testing your opinions

Just do a tiny life experiment. Go talk to a familiar stranger today (I know it sounds paradoxical). This person may be someone who you see daily on your commute to work, or they may be someone who lives in your community but you’ve never had the chance to talk and get to know them. Chances are they may be completely opposite to who you thought they were. In fact, on a majority of such instances, your assumptions would prove to be completely wrong.

The same applies for jobs, certain creative projects and initiatives; they end up being completely opposite to what we thought they were. That’s why it’s incredibly important to test our opinions before we get headstrong about them.

As Ryan Holiday and Stephen Hanselman point out in their book The Daily Stoic, “… we must fight our biases and preconceptions: because they are a liability. Ask yourself: What haven’t I considered? Why is this thing the way it is? Am I part of the problem here or the solution? Could I be wrong here? Be doubly careful to honor what you do not know, and then set that against the knowledge you actually have.”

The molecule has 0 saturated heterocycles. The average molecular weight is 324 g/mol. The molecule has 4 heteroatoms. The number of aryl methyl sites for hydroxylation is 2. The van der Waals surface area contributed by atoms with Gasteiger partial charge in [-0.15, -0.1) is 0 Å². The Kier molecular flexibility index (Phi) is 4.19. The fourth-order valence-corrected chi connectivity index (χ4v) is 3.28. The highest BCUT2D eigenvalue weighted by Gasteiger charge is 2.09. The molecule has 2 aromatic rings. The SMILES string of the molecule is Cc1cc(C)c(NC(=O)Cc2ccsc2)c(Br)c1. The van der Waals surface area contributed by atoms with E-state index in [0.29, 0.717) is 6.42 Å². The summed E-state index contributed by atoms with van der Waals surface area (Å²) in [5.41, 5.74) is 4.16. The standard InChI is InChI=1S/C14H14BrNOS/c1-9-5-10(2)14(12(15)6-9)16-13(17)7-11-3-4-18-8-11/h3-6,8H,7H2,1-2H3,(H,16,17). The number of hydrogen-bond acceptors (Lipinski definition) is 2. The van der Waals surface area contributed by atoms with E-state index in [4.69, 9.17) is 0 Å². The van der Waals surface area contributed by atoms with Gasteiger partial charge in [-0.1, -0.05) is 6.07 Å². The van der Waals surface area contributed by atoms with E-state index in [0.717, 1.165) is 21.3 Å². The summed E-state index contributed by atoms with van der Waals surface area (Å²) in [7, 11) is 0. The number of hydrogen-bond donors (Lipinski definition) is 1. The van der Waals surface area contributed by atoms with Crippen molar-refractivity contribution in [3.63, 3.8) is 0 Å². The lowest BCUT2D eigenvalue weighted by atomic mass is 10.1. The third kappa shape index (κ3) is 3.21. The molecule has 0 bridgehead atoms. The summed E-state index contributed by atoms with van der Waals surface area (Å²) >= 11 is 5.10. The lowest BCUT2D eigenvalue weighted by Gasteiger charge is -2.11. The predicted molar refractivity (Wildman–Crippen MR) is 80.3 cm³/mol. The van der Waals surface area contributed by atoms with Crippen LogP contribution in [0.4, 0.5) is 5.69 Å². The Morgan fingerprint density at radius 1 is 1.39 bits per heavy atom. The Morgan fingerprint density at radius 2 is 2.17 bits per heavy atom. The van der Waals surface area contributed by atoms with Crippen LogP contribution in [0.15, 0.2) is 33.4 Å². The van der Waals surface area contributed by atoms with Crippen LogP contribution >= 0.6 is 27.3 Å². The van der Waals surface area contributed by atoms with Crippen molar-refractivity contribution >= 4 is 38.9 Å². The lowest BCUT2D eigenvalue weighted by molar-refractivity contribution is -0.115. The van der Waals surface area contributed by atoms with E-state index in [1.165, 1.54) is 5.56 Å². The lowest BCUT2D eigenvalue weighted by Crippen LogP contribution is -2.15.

The truth of the matter is that we’re not as intelligent, streetsmart or wise as we think we are. And that’s why we must always test our assumptions and opinions instead of getting deceived by stereotypes, myths, biases and our preconceived notions. The core behaviors that we can cultivate are questioning ourselves and others, keeping an open mind and becoming humble. As Jocko Willink says, “Be humble or you’re gonna get humbled.”

If we don’t question our opinions and assumptions, and act and behave with arrogance and overconfidence bringing our ego into the mix, we set a trap for ourselves. But if we make questioning our opinions and humility our go-to behaviors, then we take a better path and become wiser with time.